In which scenerio we use interfaces, abstract and concrete class? Which one is better and appropriate? Differentiate these three terms in depth.

The decision tree for this is pretty detailed. :) In most cases, using an abstract class is the “right” thing to do if you’re trying to create a common class from which others will derive and which isn’t fully specified. Interfaces are nice if you don’t want to force classes to have a single root class in their hierarchy, as a single class can implement multiple interfaces. Concrete classes should be used if it’s fully specified–i.e. subclasses don’t have any hooks into which they must provide functionality.
Interface – used to define a skeleton. Classes who want to confirm to that skeleton implementsts the interface
Abstract class – Use abstract class when you want to provide some functionality to the user and at the same time would like to enforce some skeleton (structure) for the users of your class
Concrete class – Use a concrete class to represent an object (data & methods) which can be extended or reused.
Use following guidelines for each of the abstractions:
Interface:
– If your child classes should all implement a certain group of methods/functionalities, but each of the child classes is free to provide its own implementation, then use interfaces.

For e.g., if you are implementing a class hierarchy for vehicles, implement an interface called “Vehicle”, which has properties like Colour, MaxSpeed etc., and methods like Drive(). All child classes like “Car”, “Scooter”, “AirPlane”, “SolarCar” etc. should derive from this base interface, but provide a seperate implementation of the methods and properties exposed by Vehicle.

– If you want your child classes to implement multiple, unrelated functionalities, in short multiple inheritance, use interfaces.
For e.g., if you are implementing a class called “SpaceShip”, that has to have functionalities from a “Vehicle”,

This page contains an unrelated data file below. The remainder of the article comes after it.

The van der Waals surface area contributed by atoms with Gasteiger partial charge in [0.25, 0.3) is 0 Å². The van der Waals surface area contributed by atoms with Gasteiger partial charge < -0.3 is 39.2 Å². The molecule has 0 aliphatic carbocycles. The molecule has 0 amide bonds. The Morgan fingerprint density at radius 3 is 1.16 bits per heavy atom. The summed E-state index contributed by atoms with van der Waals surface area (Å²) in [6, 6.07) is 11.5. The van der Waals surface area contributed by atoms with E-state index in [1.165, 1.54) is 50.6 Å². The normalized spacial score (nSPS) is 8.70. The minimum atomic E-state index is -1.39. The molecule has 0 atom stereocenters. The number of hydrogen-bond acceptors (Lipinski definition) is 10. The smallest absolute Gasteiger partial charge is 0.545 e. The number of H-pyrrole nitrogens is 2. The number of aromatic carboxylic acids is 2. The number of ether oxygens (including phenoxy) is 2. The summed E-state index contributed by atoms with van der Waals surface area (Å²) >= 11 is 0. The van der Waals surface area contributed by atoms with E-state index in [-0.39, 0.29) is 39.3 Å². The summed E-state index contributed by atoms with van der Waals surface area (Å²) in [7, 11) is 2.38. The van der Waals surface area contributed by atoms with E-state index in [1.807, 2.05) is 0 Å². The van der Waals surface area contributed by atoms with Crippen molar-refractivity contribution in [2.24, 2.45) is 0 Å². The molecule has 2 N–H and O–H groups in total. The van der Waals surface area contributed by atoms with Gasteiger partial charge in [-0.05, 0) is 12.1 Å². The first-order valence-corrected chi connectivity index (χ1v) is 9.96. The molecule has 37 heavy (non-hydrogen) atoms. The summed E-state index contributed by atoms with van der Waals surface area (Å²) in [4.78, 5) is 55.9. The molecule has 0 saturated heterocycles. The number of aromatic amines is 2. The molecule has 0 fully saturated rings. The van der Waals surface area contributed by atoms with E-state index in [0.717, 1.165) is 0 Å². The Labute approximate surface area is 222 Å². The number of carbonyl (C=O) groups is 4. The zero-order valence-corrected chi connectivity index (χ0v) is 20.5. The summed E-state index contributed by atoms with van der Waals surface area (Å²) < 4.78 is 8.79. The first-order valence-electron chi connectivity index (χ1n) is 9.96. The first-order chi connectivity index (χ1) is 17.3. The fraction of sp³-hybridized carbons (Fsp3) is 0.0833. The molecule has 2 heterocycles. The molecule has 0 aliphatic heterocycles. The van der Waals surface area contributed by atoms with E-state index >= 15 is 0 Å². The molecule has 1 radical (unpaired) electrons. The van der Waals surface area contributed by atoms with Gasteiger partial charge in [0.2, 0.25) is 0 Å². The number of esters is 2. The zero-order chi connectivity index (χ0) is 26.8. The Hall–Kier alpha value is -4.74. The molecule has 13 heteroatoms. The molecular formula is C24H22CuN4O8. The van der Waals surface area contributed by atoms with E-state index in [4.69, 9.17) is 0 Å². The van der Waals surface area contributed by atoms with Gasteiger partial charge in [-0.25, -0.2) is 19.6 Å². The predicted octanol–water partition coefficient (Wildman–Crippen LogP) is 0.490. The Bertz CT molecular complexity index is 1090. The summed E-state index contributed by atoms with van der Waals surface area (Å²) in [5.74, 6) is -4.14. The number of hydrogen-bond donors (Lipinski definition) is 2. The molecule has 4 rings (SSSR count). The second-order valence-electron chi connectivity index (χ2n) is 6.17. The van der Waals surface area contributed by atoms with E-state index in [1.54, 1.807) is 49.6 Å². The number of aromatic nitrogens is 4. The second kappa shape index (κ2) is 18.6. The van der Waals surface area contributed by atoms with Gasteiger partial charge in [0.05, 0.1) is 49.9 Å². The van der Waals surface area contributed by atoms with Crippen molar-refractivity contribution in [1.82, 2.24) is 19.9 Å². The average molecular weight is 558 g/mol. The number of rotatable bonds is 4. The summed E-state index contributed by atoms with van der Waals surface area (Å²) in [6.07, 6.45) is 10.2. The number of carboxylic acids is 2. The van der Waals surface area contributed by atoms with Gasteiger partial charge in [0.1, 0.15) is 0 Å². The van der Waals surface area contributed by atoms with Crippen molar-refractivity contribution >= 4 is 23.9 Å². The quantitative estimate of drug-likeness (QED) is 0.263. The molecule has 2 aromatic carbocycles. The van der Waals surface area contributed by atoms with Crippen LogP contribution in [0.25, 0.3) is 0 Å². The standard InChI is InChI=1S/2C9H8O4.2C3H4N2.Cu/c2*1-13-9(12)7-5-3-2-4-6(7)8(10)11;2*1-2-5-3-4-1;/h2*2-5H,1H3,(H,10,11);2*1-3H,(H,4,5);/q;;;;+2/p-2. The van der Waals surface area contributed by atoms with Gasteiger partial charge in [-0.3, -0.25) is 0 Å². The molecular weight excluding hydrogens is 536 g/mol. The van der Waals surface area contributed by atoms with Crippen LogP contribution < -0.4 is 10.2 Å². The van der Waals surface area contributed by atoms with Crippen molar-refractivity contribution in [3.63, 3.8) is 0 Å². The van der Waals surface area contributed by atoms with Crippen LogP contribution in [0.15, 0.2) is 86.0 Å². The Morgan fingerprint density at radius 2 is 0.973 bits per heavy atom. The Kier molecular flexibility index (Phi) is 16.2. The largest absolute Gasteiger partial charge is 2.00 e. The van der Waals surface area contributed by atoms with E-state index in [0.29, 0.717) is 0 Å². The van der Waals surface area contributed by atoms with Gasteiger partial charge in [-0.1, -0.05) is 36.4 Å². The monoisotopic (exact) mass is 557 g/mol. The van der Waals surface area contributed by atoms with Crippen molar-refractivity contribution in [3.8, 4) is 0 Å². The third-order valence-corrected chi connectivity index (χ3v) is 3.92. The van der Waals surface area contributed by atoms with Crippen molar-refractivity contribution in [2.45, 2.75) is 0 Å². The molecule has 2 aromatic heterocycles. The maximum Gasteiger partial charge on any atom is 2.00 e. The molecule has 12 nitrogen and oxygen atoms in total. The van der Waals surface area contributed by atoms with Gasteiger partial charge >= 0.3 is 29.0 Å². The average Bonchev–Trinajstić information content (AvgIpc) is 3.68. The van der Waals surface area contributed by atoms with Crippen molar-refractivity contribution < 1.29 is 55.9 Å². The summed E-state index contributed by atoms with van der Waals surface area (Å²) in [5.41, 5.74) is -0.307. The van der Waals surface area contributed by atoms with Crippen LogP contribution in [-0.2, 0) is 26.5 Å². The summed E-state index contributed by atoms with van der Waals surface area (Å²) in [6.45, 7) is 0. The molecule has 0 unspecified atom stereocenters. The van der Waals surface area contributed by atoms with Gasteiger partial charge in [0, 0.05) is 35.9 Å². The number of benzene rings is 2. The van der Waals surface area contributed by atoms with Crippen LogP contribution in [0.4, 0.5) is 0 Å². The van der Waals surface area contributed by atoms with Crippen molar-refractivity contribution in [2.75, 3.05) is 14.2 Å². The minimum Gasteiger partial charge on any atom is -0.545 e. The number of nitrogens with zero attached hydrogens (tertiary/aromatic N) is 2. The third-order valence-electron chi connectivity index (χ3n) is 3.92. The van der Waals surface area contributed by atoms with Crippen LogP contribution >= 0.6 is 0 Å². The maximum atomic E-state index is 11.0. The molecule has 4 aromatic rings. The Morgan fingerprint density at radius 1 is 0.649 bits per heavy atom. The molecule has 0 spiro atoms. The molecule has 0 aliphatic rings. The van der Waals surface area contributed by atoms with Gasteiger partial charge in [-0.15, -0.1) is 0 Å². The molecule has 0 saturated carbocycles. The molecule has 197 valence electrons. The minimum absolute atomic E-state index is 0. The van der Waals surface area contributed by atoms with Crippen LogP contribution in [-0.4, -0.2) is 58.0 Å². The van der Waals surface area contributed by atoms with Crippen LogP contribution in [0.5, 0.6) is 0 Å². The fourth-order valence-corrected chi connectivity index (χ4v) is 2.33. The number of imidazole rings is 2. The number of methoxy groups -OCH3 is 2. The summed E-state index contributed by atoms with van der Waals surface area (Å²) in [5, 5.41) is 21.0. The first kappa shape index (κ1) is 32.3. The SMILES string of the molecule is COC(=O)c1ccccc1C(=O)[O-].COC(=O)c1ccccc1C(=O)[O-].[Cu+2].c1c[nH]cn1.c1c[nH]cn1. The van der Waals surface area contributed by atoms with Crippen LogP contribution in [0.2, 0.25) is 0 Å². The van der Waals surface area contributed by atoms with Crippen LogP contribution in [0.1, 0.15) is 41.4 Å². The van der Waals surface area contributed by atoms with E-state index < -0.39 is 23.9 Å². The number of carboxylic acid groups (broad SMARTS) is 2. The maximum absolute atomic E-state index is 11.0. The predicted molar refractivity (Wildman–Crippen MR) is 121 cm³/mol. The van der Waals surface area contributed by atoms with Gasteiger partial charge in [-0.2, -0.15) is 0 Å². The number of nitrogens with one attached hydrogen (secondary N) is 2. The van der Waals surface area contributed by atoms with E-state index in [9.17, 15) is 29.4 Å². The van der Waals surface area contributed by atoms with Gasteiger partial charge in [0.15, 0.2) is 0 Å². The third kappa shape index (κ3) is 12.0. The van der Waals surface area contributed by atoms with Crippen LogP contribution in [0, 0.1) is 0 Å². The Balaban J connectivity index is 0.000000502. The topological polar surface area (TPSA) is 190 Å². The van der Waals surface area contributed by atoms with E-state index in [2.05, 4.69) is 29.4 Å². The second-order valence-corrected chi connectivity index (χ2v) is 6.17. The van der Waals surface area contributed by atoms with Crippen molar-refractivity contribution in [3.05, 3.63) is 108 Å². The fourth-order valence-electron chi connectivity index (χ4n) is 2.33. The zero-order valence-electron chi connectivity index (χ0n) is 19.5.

as well as that from a “UFO”, then make both “Vehicle” and “UFO” as interfaces, and then create a class “SpaceShip” that implements both “Vehicle” and “UFO”.

Abstract Classes
– When you have a requirement where your base class should provide default implementation of certain methods, whereas other methods should be open to being overridden by child classes, use abstract classes.
For e.g., again take the example of the “Vehicle” class above. If we want all classes deriving from “Vehicle” to implement the “Drive()” method in a fixed way, whereas the other methods can be overridden by child classes. In such a scenario, we implement the “Vehicle” class as an abstract class with an implementation of “Drive”, while leave the other methods / properties as abstract so they could be overridden by child classes.
– The purpose of an abstract class is to provide a common definition of a base class that multiple derived classes can share. For example, a class library may define an abstract class that is used as a parameter to many of its functions, and require programmers using that library to provide their own implementation of the class by creating a derived class.

What is the difference between Abstract and Interface? Answer
In an interface class, all methods are abstract – there is no implementation.
In an abstract class some methods can be concrete – there can be implementation.
In an interface class, no accessibility modifiers are allowed – are public by default.
In an abstract class accessibility modifiers are allowed.

Abstract Class:
1. Abstract Class Can contain Abstract Methods and Non-Abstract Methods.
2. When a Non-Abstract Class is Inherited from an Abstract Class, the Non-Abstract Class should provide all the implementations for the inherited Abstract Method.

Interface:
1. Interface is nothing but Pure Abstract Class ie Interface can contain only the function declaration.
2. All the members of the interface are Public by Default and you cannot provide any access modifiers.
3. When a class is inherited from the interface, the inherited class should provide actual implementations for the inherited members.

What is the main difference between pointer and delegate with examples?
Delegates in c# are very similar to function pointers in c++ the only difference is that delegates are type safe due to these are CLR targated under .net framework, while function pointers in c++ are not type safe.
A Delegate in c# allows to pass a method of class to object of other class.
Rules in Deligation:-
1. In order to create a Delegate a Signature(parameter) must match Signature of object.
2. Define all the methods which has the same Signature as Deligate define.
3. Create the deligate object & pass the method as a parameter to Deligate.
4. Now call the encapsulated method using deligated object.
The best example of Deligation model is ADO.NET Architecture & Event Handling in windows environment.
Simply say Delegate is a strongly typed function pointer and pointer holds reference to a variable or pointer is a variable which holds the address of another variable.

Delegate to function— is same as—- pointer to object. Delegates are function pointers. They are used when the function which needs to be called is not know at compile time. Pointers, on the other hand, are used to point to variables or object references in unsafe code.

What is managed code?Skill/Topic: Intermediate
A) Code managed ouside the IL